The Unbearable Whiteness Of Unbreakable Kimmy Schmidt—Tina Fey's Racist New Show

I've never seen a show with such a diverse cast that was written so obviously and exclusively for privileged white people.

I was (and still am) a huge fan of 30 Rock. The show about a fictional late night TV show with a hilarious crew of neurotic misfits skyrocketed Tina Fey to stardom as one of the best comedic writers of our day. So when I heard that Tina Fey had a new show, Unbreakable Kimmy Schmidt, and it was available for binge-watching on Netflix, I was beyond excited. I settled in with my laptop, snacks on hand, prepared to laugh.

I was not prepared for how incredibly tired, hack, and downright offensive this show would be when it comes to race. I've never seen a show with such a diverse cast that was written so obviously and exclusively for privileged white people. Unbreakable Kimmy Schmidt is the story of a young woman who was abducted as a teenager into a religious cult and forced to live underground with three other women for 15 years. After she is freed, she moves to New York to start a new life. Hilarity ensues. Or, racism ensues. I guess it depends on what you find funny.

One of the first characters introduced is fellow captive Donna Maria. She is a Mexican American woman who, even after 15 years in captivity with three white girls, can't speak a word of English. She was lured into the cult/prison with the promise of a job as a maid. Get it? Because she's Mexican. Hardy har har. We hardly see Donna Maria for the rest of the season. She's here to be Mexican. And to be a maid. That's it.

Titus Andromedon is Kimmy's black, gay roommate. Of all of the non-white characters on the show, he's probably the one with the most depth. Please note, when I say "depth," I'm speaking in comparison to the other characters, who feel like they were written by that dude who always asks the Asian kid if he knows karate. Titus is a struggling singer and actor who is basically flailing through life until Kimmy comes along. Somehow, this woman who has been in arrested development since junior high is able to navigate life in New York better than the black gay man from Mississippi who has lived in the city for a decade. She inspires him with her pluck, she saves him from his negativity. From the moment Kimmy moves in, Titus' life revolves around her. He has no storyline that does not center on being saved by Kimmy, or showing with his irresponsibility and selfishness how strong and generous Kimmy is in comparison.

Jacqueline Voorhees is the absurdly wealthy and narcissistic woman (portrayed by 30 Rock alum Jane Krakowski) who employs Kimmy as a nanny for her son. While on the surface her obliviousness to the world, contempt for the non-rich, and ridiculous demands on Kimmy make Jacqueline look like a perfect mockery of New York's elite, Jacqueline is different. She's different because . . . DUN DUN DUN . . . she's secretly Native American. Through flashbacks we learn that Jacqueline was born on a reservation in South Dakota to parents who feel like they were ripped from a sappy post of "Native American Sayings" you find on Facebook. Jacqueline doesn't want to be a boring one-dimensional stereotype, she wants to be a white woman, so she says goodbye to her parents and heads to the Big Apple. Present day Jacqueline, now wealthy and white, must fight to keep the Native American woman inside of her hidden. But alas! The call of her heritage is strong and breaks free so that she can beat up a kid in an offensive school mascot costume. Also when technology fails her, she is saved by remembering how to navigate by the position of the sun, like her father taught her. This is what being Native American is. I guess.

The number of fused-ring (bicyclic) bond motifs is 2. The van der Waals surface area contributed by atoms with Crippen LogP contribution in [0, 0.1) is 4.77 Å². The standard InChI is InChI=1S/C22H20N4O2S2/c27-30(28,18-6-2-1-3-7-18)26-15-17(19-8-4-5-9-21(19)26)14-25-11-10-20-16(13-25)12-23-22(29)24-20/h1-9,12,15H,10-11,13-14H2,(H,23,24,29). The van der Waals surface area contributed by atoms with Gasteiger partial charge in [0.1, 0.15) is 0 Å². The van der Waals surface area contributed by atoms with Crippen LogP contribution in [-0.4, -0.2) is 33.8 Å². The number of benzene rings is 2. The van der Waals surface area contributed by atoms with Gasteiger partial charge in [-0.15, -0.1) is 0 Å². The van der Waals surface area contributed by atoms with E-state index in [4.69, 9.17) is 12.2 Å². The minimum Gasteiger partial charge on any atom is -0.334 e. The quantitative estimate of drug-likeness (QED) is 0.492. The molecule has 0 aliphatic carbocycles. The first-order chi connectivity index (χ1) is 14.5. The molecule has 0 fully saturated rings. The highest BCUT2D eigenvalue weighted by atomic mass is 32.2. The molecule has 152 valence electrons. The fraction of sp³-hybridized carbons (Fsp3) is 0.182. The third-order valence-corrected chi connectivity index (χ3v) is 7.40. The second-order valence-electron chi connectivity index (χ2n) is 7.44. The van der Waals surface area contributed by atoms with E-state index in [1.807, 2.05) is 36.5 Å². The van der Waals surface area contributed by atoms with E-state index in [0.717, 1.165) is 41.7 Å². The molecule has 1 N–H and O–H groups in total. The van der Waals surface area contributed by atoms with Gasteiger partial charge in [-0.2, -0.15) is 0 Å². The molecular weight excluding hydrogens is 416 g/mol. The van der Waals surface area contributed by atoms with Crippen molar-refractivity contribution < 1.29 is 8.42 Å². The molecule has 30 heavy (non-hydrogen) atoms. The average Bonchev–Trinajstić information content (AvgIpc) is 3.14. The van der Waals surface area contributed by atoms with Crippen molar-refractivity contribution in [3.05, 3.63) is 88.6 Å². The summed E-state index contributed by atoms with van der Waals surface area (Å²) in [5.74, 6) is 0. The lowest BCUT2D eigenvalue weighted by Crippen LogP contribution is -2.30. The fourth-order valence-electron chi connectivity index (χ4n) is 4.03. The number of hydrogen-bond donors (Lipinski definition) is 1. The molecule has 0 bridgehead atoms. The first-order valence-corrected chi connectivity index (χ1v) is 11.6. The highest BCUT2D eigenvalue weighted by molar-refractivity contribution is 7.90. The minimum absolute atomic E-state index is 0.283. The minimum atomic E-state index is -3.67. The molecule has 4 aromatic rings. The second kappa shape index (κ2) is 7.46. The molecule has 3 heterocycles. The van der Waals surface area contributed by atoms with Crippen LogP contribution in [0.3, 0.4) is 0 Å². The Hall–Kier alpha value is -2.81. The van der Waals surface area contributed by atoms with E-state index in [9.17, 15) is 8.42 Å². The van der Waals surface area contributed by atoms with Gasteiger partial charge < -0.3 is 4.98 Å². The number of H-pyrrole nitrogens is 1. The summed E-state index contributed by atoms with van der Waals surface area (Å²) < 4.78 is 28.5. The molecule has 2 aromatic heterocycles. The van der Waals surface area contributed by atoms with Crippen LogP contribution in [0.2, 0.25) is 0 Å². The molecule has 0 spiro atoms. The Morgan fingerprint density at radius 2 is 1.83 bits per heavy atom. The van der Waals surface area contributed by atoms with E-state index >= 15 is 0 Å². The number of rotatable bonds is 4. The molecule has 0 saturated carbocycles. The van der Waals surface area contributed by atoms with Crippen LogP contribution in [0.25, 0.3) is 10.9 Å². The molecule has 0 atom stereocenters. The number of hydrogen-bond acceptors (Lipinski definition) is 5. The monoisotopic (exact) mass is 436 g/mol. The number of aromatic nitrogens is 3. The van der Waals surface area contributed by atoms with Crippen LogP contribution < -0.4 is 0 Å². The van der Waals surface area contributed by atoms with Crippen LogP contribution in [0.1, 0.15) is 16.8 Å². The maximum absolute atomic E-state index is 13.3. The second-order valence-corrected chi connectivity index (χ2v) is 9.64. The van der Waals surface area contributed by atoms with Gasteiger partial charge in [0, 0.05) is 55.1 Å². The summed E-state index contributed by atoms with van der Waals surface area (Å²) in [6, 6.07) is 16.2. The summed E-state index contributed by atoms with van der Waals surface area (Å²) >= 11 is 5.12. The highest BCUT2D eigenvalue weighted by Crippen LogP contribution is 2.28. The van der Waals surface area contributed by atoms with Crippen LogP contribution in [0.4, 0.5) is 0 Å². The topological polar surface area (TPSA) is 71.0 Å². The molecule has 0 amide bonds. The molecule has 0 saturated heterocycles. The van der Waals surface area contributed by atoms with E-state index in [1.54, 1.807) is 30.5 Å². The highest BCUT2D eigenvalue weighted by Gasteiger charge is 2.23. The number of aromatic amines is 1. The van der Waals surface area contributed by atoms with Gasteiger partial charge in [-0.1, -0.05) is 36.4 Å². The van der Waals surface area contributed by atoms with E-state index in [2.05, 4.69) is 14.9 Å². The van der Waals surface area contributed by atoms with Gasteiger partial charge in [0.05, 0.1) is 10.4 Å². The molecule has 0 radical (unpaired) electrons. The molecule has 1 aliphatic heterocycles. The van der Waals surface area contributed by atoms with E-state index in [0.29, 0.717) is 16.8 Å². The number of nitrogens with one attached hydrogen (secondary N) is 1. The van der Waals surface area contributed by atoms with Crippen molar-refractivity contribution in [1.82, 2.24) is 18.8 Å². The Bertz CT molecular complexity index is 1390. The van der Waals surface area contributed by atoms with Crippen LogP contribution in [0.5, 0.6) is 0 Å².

If you thought Jacqueline was bad, the most cringe-inducing character on the show is Dong. Dong is Kimmy's Vietnamese classmate in her GED course. He speaks broken English, he's good at math (get it! Because he's Asian), he's afraid of being deported, and he's in love with Kimmy. There is literally no more to Dong. If you thought that this character set-up was leading to a more nuanced backstory or biting commentary on how Asian American men are portrayed on American television, you were wrong. Dong is in this show to a) be Asian, b) be named Dong and c) . . . oh wait, that's it. He's Asian and his name is Dong. Hilarious.

Now you may think I'm being hard on this show, or that I'm so uptight about racial representation on television that I just don't have a sense of humor. But here's the thing, even if you ignore the racism, it's just not funny. Can you laugh about being a Native American girl wishing she was white? Certainly! There's a lot there to work with. Can you laugh about being a Vietnamese immigrant named Dong? It's definitively a good starting point. But being Native American isn't, in itself, a joke. Being Asian or Mexican is not a punchline when the set-up is also that they are Asian or Mexican. You can only laugh at the name Dong two or three times before it gets boring.

These characters could have been something. They could have been rich, surprising, and very very funny. But they aren't. Instead, these characters are accessories that this show about a young, pretty white woman wears like a colorful scarf. As Kimmy grows into a strong, capable woman, the characters of color around her devolve further into caricature. If there's one thing this show makes clear, it's that a white woman can live underground for 15 years and when she emerges she'll still be white. And that's really all you need to make it in this world.

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